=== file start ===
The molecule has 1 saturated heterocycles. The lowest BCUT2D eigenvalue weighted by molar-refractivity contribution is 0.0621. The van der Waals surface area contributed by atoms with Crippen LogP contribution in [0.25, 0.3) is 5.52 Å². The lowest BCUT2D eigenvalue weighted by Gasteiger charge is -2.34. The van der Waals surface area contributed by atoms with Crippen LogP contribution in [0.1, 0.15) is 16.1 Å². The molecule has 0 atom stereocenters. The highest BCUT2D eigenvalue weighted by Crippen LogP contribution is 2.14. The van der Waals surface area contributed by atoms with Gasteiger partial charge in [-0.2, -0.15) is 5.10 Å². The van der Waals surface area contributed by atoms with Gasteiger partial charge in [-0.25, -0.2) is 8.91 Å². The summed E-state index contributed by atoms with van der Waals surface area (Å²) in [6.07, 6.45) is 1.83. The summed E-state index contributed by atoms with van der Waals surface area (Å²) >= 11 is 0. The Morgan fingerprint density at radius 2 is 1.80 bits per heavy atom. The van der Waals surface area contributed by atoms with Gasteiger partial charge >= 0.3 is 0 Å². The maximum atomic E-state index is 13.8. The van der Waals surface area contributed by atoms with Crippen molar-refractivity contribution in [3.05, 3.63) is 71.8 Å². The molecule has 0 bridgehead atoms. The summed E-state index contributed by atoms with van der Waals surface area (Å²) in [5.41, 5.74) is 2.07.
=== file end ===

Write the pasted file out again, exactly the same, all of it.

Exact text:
The molecule has 1 saturated heterocycles. The lowest BCUT2D eigenvalue weighted by molar-refractivity contribution is 0.0621. The van der Waals surface area contributed by atoms with Crippen LogP contribution in [0.25, 0.3) is 5.52 Å². The lowest BCUT2D eigenvalue weighted by Gasteiger charge is -2.34. The van der Waals surface area contributed by atoms with Crippen LogP contribution in [0.1, 0.15) is 16.1 Å². The molecule has 0 atom stereocenters. The highest BCUT2D eigenvalue weighted by Crippen LogP contribution is 2.14. The van der Waals surface area contributed by atoms with Gasteiger partial charge in [-0.2, -0.15) is 5.10 Å². The van der Waals surface area contributed by atoms with Gasteiger partial charge in [-0.25, -0.2) is 8.91 Å². The summed E-state index contributed by atoms with van der Waals surface area (Å²) in [6.07, 6.45) is 1.83. The summed E-state index contributed by atoms with van der Waals surface area (Å²) >= 11 is 0. The Morgan fingerprint density at radius 2 is 1.80 bits per heavy atom. The van der Waals surface area contributed by atoms with Gasteiger partial charge >= 0.3 is 0 Å². The maximum atomic E-state index is 13.8. The van der Waals surface area contributed by atoms with Crippen molar-refractivity contribution in [3.05, 3.63) is 71.8 Å². The molecule has 0 bridgehead atoms. The summed E-state index contributed by atoms with van der Waals surface area (Å²) in [5.41, 5.74) is 2.07.